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Overcoming My Fear of Being a Parent with IBS

A couple of years ago, I wrote an article on my fears about becoming a parent with IBS. In summary, I described the limitations IBS has put on me and my fear of not being the father that my future children deserve. I was also afraid for a couple of other reasons, like not being able to be there for my children whenever they needed or wanted my support (i.e. sports events or graduations), and even the possibility of any of them having IBS or chronic illness as well.

It’s OK to be afraid as a parent

I guess it’s natural for any parent to have fears for their child(ren) because (I assume) all any parent wants is the best, and to provide their best, for their kid(s). Dealing with a chronic condition made me worry a little extra though because I already saw how it could affect my relationships with others. Nonetheless, I wrote that article before having my first child, my son, this year on January 21, 2019. Now that I’m finally a first-time dad, I must say that I’m beyond happy and proud of myself that I am overcoming my fears about being a parent despite having a chronic invisible illness.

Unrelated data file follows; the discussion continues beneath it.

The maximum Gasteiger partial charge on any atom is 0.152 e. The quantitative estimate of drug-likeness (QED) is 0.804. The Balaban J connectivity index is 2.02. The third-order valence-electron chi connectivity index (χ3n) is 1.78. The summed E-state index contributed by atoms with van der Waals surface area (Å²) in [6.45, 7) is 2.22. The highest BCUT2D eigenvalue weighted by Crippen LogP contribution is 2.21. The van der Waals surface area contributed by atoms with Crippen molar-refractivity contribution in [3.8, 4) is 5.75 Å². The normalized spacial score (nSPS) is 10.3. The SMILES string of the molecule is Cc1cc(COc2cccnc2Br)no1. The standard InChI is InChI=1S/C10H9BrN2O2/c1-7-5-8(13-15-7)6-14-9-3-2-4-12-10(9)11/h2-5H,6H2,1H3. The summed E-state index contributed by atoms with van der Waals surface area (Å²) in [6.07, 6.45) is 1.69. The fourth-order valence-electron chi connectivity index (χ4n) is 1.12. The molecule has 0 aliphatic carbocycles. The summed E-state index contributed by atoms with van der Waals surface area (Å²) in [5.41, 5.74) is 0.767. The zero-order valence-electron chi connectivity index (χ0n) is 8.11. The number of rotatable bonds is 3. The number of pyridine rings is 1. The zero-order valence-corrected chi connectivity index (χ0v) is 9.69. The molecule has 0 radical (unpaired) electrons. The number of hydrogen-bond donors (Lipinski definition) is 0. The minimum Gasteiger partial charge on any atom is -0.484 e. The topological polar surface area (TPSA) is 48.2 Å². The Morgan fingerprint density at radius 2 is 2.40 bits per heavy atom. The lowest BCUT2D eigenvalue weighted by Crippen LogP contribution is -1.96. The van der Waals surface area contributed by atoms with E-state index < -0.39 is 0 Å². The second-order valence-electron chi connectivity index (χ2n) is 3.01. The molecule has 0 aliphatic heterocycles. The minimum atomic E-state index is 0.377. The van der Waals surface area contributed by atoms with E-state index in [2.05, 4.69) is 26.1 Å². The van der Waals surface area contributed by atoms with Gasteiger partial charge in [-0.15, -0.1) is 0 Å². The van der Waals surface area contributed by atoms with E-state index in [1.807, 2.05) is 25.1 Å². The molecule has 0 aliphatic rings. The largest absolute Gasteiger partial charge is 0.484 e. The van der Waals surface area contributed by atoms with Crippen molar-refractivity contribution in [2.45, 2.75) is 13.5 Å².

In retrospect, I realize some of the worries I had a few years ago were somewhat irrational, and my mentality has changed a lot since then. I know now that I wouldn’t miss out on any of those activities/experiences with my new son no matter what pain my IBS is putting me through. In fact, I am willing to suffer through any pain to see him happy, and nothing, including my IBS, will stop me. I’ll be honest, I don’t expect myself to be a perfect warrior who will win every battle.

I overcame my fears of parenting with IBS

However, I refuse to live my life ever showing my family that they don’t deserve my very best at all times. The other thing I’ve realized is that I cannot control whether my son has or develops a chronic illness, but I can help him develop ways to cope with it if he does, the same way I have. Having a parent that understands invisible illnesses is definitely a blessing that anyone with a chronic condition would be lucky to have. Between my wife and me, I’m positive we can provide the support system he needs no matter what struggles my son faces in life.

One thing is for sure: being a full-time parent is and will be challenging for me while dealing with IBS. My sleep schedule, while already irregular due to my IBS, seems almost non-existent on some days. There have been times where I’ve felt like a zombie while changing a diaper or preparing a bottle. Other difficult moments are when I need to relieve my wife from her shift, but I also have to use the bathroom, which can add another thirty minutes to an hour – thankfully she’s very understanding and doesn’t rush my process!

Looking forward to the future of parenting